Updated 02 August 2021

Saudi HR ministry launches tough measures for unvaccinated workers

A nurse speaks to a man before administering the Pfizer-BioNTech COVID-19 coronavirus vaccine as part of a vaccination campaign by the Saudi health ministry, in Riyadh. (AFP file photo)
  • Authorities instruct all institutions to require proof of immunity against COVID-19 from employees

JEDDAH: Unvaccinated employees within the Saudi public, private, and nonprofit sectors will have their leave days deducted until they receive a COVID-19 jab, the Ministry of Human Resources and Social Development has warned.

The ministry issued a statement on Sunday clarifying procedures to deal with unvaccinated employees following the Ministry of Interior’s instruction for institutions to limit entry to vaccinated people after Aug 1.
The number of COVID-19 vaccines administered in Saudi Arabia has increased ahead of the deadline, with about 350,000 doses being administered per day, with a total vaccination rate of about 78 doses per 100 people in the Kingdom.
As a result, the Ministry of Human Resources and Social Development instructed all institutions in the Kingdom to require proof of immunity against COVID-19 from employees and workers, as approved by the Ministry of Health on the Tawakkalna mobile app.
The gradual plan to deal with unvaccinated employees begins with directing them to work remotely, according to the work need. In case remote work is not beneficial for the institution by Aug. 9, the employee will be granted leave deducted from their official leave balance.

HIGHLIGHT

The gradual plan to deal with unvaccinated employees begins with directing them to work remotely, according to the work need. In case remote work is not beneficial for the institution by Aug. 9, the employee will be granted leave deducted from their official leave balance.

As for the public sector, employees will consume their eligible leave days according to their legally approved conditions and requirements. However, if those requirements are not met or the employee has exhausted their leave balance, then absence days must be deducted from the balance of regular leaves or will be considered as an unpaid excused absence.
In the private and nonprofit sectors, employers will allow unvaccinated employees to go on official leave that will be calculated from their annual leave.
In case the annual leave balance is exhausted, employees will be granted unpaid leave, and their work contract will be considered suspended during the period once it exceeds 20 days, unless the two parties agree otherwise.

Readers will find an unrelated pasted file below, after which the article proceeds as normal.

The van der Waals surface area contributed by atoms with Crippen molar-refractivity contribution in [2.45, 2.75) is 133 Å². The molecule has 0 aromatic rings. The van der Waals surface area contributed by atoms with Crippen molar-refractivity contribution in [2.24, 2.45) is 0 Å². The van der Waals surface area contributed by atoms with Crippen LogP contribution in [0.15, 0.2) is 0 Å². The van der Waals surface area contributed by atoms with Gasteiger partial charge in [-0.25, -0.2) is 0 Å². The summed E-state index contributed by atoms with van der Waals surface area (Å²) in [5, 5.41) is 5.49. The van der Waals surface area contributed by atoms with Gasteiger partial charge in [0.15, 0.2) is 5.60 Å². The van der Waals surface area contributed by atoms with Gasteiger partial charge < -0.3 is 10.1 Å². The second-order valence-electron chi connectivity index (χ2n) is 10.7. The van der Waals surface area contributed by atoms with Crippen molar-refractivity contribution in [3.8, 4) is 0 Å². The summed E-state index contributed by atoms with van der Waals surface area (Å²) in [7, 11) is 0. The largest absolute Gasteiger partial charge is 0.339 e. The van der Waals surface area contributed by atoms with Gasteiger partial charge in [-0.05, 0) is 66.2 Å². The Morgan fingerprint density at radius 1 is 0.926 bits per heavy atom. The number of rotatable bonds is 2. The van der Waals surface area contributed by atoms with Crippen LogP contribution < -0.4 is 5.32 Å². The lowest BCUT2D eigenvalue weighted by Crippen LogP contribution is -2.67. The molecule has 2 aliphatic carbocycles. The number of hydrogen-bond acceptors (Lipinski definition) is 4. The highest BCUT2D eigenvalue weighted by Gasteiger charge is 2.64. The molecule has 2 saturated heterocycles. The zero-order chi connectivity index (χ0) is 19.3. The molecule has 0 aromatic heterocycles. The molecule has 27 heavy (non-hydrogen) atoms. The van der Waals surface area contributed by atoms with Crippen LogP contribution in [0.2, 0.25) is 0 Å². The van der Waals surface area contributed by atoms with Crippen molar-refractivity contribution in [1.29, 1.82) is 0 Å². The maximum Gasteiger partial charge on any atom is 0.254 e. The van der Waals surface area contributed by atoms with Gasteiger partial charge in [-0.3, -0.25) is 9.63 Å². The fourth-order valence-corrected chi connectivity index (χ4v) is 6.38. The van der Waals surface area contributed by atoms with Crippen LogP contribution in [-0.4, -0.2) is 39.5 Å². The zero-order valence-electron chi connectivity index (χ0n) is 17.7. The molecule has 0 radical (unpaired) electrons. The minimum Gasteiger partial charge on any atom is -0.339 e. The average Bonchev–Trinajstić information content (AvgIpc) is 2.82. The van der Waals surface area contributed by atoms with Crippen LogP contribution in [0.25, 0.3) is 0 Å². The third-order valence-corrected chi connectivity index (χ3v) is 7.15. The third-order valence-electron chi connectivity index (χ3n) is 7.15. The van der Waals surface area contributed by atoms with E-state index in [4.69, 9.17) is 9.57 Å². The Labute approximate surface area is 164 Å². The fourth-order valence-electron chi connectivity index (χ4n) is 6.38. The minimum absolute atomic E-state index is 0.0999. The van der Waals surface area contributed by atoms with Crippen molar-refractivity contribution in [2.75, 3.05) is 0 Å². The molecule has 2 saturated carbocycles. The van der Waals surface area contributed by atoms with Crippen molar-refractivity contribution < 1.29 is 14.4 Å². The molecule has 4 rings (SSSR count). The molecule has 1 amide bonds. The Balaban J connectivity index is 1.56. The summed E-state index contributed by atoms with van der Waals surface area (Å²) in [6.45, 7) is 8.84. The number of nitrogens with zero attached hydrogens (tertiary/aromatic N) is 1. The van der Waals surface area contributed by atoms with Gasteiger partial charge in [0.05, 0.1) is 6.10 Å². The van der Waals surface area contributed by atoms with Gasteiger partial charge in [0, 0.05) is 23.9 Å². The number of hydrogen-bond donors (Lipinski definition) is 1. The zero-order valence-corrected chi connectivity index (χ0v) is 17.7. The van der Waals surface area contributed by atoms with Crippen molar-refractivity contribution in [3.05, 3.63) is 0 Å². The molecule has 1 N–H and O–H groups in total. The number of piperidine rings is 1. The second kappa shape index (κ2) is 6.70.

In case of disagreement with a worker, the employer shall deal with the consequences according to the procedures approved by law. The employee must be informed about decisions issued in this regard.
However, the ministry said that the new regulations do not apply to people who are excluded from taking the vaccine according to the Tawakkalna app.


Only fully jabbed students can return to school, says Saudi Education Ministry

Only fully jabbed students can return to school, says Saudi Education Ministry
Updated 02 August 2021

Only fully jabbed students can return to school, says Saudi Education Ministry

Only fully jabbed students can return to school, says Saudi Education Ministry
  • Primary, kindergarten pupils will return to classrooms once 70% of population has been double-jabbed or October 30

JEDDAH: Only students who have been fully jabbed against COVID-19 can go back to school once the academic year begins on Aug. 29, the Kingdom’s Ministry of Education said on Sunday.
High school and middle school students who have completed their vaccination program in Saudi Arabia are set to return to the classroom by the end of the month.
Elementary and preschool students will be exempt from returning until 70 percent herd immunity has been achieved through double dosage.
Saudi Arabia has so far administered more than 27.2 million vaccine doses and 8.25 million people have received both shots, making up 23.7 percent of the country’s 34.8 million population.
The ministry said appointments would be provided for staff and eligible students to get vaccinated in time for the start of the school year.
At Sunday’s press conference, Ministry of Health spokesman Dr. Mohammed Al-Abd Al-Aly urged pregnant women to get jabbed. He reaffirmed the vaccines’ safety and efficacy and said a large number of unvaccinated pregnant women around the world had been hospitalized with COVID-19.

FASTFACT

The total number of coronavirus cases in KSA reached 526,814.

He also called on doctors to do their part in communicating the importance of COVID-19 vaccines to pregnant women. “You aren’t just protecting one life, you’re protecting two,” he added.
Exemptions, including cases of medically proven hypersensitivity to the vaccines or one of their components, are determined through reports issued by the ministry.
Ministry of Commerce spokesman Abdulrahman Al-Husain said that more than 1 million commercial establishments had followed health precautions to only admit immune customers on the first day that all residents in the Kingdom were required to have had at least one dose or have recovered from COVID-19 in order to enter commercial, government, private and public establishments.
On Sunday there were 1,084 new cases recorded in the Kingdom, bringing the total to 526,814.
There were 1,285 new recoveries, taking this total to 507,374, while 12 new deaths were reported, raising the death toll to 8,249. More than 25.12 million PCR tests have been conducted so far.


Saudi military chief meets Bahraini counterpart

Saudi military chief meets Bahraini counterpart
Updated 51 min 22 sec ago

Saudi military chief meets Bahraini counterpart

Saudi military chief meets Bahraini counterpart

RIYADH: Saudi Arabia’s Chief of the General Staff Gen. Fayyad bin Hamed Al-Ruwaili received Chief of Staff of Bahrain Defense Force Lt. Gen. Dhiyab bin Saqr Al-Nuaimi, and his accompanying delegation, at King Salman Air Base in Riyadh on Sunday.

During the meeting, they exchanged military views and discussed issues of common interest, stressing the strength of relations and ways to achieve the shared goals of the armed forces of the two countries.